Photographing Red Squirrels In The Peak District by Manni Pearce
I decided to take a trip to the Peak District last week to photograph Red Squirrels following reading an article about hides situated near Hawes.
I have always loved to photograph Red Squirrels and usually visit Brownsea Island, near Poole, Dorset which is owned by the National Trust. As you are probably already aware, there are 2 types of squirrel in the UK, Red and Grey Squirrels. Red Squirrels are a native species to the UK and have lived in our woodlands for around 10,000 years. Grey Squirrels were introduced to the UK from North Amreica by the victorians in the 1800's
The Grey Squirrel is the main reason for the decline of the Red Squirrel together with habitat loss. Grey Squirrels carry a virus called Squirrelpox which is fatal to Red Squirrels. Once infected, they often suffer a slow and painful death. The virus produces sores and scabs around the eyes, mouth, nose, feet and ears. The squirrel then becomes blind and is unable to find food and will then suffer from starvation.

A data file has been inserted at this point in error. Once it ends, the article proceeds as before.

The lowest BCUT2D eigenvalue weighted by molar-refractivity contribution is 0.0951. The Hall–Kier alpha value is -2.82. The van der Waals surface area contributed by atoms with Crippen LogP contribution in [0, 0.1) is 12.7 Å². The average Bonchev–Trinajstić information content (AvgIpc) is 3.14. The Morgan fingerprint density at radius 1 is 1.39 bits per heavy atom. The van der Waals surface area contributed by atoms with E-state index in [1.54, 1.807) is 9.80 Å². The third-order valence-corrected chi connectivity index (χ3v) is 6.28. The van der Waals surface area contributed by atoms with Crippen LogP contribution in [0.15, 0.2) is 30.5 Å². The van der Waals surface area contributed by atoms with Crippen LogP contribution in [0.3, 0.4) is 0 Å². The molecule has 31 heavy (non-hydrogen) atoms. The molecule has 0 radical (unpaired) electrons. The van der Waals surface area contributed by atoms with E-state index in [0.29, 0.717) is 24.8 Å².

There are an estimated 140,000 Red Squirrels in the UK with populations concentrated around Wales, Northern England, Isle of Wight and Scotland.
Red Squirrels will generally eat tree seeds, berries, fungi, birds eggs and even tree sap. They love hazelnuts but have trouble digesting acorns. Red Squirrels love to look after their teeth by gnawing on pieces of deer antler which contains calcium.
Who knew Red Squirrels could swim? Yes, squirrels can swim but are not that good at it. They use their tails as a rudder and use the "Doggy Paddle" technique.
As you can see from this picture, this little guy dived in to retrieve a hazelnut but obviously found the water a bit cold.